This means that consumers shopping for a safer new vehicle have "plenty of choices to consider in most dealer showrooms," said Adrian Lund, IIHS president. "In fact, every major automaker has at least one winning model this year."

Carmakers are only legally required to include the vehicle's National Highway Transportation and Safety Administration's safety rating on its sticker, but more of them are also including the IIHS rating, added Rader. "And carmakers also like to say in their advertising that the vehicle was an IIHS Top Safety Pick."

One first-time winner is the Ford Explorer, which boasts a new design that includes the stronger roof-protection rating. Until this model year, the Explorer had never earned a Top Safety Pick rating. Ford also upgraded the roof of two of its midsize SUVs, the Ford Flex and Lincoln MKT, and did the same with the midsize Ford Fusion and Lincoln MKZ sedans. The latter both missed out on the initial round of 2010 winners because they did not have the required roof strength at the time.

The Ford Fiesta rounds out Ford's winners and is the only minicar to earn a Top Safety Pick rating for the '11 model year.

With the Chevrolet Cruze, GM offers another choice for consumers who are looking to buy a safe but fuel-efficient small car. GM designed the Cruze, which has 10 standard airbags (including ones for the knees), in such a way that it would outperform the federal government's minimum roof strength requirements.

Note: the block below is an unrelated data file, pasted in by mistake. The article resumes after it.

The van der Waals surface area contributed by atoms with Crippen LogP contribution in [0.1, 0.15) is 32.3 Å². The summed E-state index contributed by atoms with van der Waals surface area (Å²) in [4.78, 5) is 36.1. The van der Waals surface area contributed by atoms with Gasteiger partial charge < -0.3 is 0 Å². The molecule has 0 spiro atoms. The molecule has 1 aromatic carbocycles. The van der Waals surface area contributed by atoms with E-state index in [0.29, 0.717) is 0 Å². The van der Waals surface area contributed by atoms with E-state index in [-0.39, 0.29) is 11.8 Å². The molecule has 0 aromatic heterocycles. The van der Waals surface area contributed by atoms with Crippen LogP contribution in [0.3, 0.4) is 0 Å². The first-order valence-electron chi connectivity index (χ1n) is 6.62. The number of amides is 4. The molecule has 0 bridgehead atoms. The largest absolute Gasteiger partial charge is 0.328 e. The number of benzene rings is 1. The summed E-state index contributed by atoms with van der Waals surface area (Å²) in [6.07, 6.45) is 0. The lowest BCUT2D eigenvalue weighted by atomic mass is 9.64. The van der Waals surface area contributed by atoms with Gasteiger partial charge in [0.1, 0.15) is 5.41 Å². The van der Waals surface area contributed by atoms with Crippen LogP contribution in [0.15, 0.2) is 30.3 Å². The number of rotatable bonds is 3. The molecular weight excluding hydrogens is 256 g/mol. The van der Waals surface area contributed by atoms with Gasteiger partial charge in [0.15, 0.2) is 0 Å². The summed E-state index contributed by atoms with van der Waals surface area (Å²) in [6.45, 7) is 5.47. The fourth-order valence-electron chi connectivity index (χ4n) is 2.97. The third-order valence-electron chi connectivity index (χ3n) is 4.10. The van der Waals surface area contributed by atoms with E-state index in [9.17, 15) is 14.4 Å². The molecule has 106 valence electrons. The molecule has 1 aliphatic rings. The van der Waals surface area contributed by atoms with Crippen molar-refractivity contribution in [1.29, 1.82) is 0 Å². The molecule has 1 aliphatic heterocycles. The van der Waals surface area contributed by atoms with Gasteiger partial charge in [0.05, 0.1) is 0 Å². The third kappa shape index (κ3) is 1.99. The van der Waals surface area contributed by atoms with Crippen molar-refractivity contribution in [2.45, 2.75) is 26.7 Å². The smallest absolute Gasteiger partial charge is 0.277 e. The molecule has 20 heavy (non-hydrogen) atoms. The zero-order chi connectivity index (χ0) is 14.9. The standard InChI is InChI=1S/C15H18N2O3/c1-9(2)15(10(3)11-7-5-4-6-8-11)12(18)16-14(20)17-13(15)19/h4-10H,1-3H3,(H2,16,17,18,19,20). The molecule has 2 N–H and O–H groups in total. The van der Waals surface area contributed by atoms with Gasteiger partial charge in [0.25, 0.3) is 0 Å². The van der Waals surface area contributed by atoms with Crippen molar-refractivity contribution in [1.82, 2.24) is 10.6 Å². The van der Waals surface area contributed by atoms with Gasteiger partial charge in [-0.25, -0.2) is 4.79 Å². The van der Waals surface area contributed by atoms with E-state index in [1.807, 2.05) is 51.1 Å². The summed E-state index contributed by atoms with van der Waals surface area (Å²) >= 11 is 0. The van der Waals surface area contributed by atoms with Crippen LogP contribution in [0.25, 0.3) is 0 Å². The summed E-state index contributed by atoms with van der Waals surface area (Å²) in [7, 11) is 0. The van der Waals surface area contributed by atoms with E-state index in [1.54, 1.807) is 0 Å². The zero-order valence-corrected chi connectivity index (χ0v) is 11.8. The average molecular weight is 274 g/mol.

The other Detroit carmaker, Chrysler, added torso airbags to the redesigned Jeep Grand Cherokee to bolster side crash protection and earn a "good" side-crash rating. The previous design relied on head-curtain airbags to cushion occupants in side crashes and was only rated "marginal" for side protection.

Volkswagen's redesigned Touareg is the only large SUV to earn a Top Safety Pick designation for 2011. The Institute doesn't normally evaluate SUVs as big as the Touareg, but Volkswagen requested crash tests to demonstrate the new Touareg's crashworthiness. "Big, heavy vehicles like that already start with a high level of safety, because of their size and bulk," said Rader, "So, we typically don't use our resources to test those, but VW asked for a special test for this redesigned version."

None of the small pickups the Institute has evaluated qualified for this year's award, and large 2011-model-year pickup trucks have not yet been tested.

Top Safety Picks 2011 from the Insurance Institute for Highway Safety
LARGE CARS
Buick LaCrosse
Buick Regal
BMW 5-Series (except 4-wheel drive and V8)
Cadillac CTS Sedan
Ford Taurus
Hyundai Genesis
Infiniti M37 and M56
Lincoln MKS
Mercedes E Class
Toyota Avalon
Volvo S80

SMALL CARS
Chevrolet Cruze
Honda Civic (4-door (except Si) with optional ESC)
Kia Forte (Sedan)
Kia Soul
Mitsubishi Lancer (Except 4-wheel drive)
Nissan Cube
Scion tC
Scion xB
Subaru Impreza (Except WRX)
VW Golf (4-door)
VW GTI (4-door)

MIDSIZE CARS
Audi A3
Audi A4
Chevrolet Malibu
Chrysler 200
Dodge Avenger